Fioravanti Ferrari SP1

'SP1' stands for ‘Special Project #1’ , but Fioravanti said it could also refer to the historic name ‘Sport Prototipo’. Despite being an officially sanctioned coachbuilding project, it seems te remain a semi-secret project. Ferrari did not want this news to spread. The company has not issued an official press release nor did they provide any official pictures. Ferrari did print some brochures, but they are only ment for Hiramatsu's private collection. For now we have to settle with the spy pics, first published by Autoblog.nl, and one unofficial image of Hiramatsu taking delivery of his SP1 at Maranello. The details known so far have been gathered by our own Dutch automotive reporter Jeroen Booij.

Fioravanti Ferrari SP1

Leonardo Fioravanti may be a new-comer to the coachbuilding scene, but he is no stranger to Ferrari. Between 1965 and 1984 he worked at Pininfarina, where he designed several Ferraris, of which the 365 GTB/4 'Daytona' is considered to be his masterpiece. In 1987 Leonardo started his own company and his last collaboration with Ferrari concerned the 575 SuperAmerica, for which Leonardo had developed the backward rotating hard top.

So now the first official Portfolio Ferrari is a fact. Ferrari intends to present one custom special project per year. If one decides to buy a sanctioned special coachbuilt Ferrari, he or she can go to Ferrari and choose one of the three authorized coachbuilders to work with, but this can only be done with the F430, the 612 Scaglietti and the Enzo, which is no longer in production. Exact price figures are not known, but it is said the factory charged more for Fioravanti's SP 1 than Pininfarina's P4/5 cost in total. Rumours are that Ferrari's asking price is so high that several projects have already been cancelled.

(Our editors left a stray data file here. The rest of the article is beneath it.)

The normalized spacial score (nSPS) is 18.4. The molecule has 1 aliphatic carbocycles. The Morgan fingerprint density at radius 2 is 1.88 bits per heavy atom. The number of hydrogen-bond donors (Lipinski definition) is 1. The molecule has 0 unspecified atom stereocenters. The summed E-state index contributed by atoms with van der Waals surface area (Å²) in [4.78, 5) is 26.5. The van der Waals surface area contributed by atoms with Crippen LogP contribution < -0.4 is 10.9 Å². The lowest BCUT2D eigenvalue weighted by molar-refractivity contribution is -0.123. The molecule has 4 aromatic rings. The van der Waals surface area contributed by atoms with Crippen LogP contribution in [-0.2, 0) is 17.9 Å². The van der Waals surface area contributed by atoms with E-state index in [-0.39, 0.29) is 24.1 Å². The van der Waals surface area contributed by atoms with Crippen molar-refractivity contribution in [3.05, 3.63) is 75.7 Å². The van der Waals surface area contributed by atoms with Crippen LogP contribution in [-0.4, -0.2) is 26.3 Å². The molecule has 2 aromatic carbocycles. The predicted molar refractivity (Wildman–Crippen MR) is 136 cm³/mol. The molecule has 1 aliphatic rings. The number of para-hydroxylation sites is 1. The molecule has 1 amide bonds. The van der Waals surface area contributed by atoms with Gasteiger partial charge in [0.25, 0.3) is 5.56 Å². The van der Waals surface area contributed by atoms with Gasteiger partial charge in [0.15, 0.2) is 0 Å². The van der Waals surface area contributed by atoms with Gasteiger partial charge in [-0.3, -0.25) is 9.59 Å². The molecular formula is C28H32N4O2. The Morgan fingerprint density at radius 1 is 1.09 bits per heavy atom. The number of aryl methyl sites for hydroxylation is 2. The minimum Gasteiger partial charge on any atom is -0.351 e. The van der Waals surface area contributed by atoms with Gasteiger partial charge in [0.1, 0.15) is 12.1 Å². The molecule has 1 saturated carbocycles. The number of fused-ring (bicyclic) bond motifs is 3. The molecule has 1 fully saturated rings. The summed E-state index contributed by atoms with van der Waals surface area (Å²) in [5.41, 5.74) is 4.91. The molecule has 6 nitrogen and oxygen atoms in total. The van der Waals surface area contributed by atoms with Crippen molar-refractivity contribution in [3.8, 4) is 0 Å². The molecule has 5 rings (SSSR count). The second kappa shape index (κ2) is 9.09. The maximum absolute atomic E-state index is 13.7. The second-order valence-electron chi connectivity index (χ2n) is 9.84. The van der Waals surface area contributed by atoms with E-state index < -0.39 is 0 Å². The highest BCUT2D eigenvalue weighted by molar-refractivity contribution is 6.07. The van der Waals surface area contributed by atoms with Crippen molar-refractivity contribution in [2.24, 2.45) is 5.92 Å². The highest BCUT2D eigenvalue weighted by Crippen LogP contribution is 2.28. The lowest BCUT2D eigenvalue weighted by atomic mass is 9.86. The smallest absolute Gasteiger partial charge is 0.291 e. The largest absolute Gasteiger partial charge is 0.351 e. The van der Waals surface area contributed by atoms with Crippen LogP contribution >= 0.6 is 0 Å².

James Glickenhaus got a lot more for his money with his P4/5 by Pininfarina. In this case even the greenhouse was entirely reshaped and reconstructured to become an integral part of the overall design. Besides all the unique parts like the horizontally mounted radiator, lightweight mirrors and high tech head lights, P4/5 also has a unique set of wheels, which will never be applied to any other car in the world.

James Glickenhaus stated on Ferrarichat.com: "P4/5 slipped through a magic moment in Time. Moments like that are very rare." With Ferrari's new Portfolio program, moments like these will probably never return... unless you ditch the Ferrari badge.

Another Portfolio-restriction: unfortunately the 599 GTB Fiorano and the new California are not included, nor is it allowed to increase the power output or make any other technical modifications. Potential customers who feel the 599 or California are the perfect base for their own special one-off are forced to turn to an independant coachbuilder of their liking. They will officially loose the Ferrari badge for sure, but the money they save can directly be used for a unique set of wheels and some serious technical upgrades.  If I had the money, I wouldn't settle for less over a badge.

Click here for the SP1 gallery.

Source: Jeroen Booij for Autoweek.nl.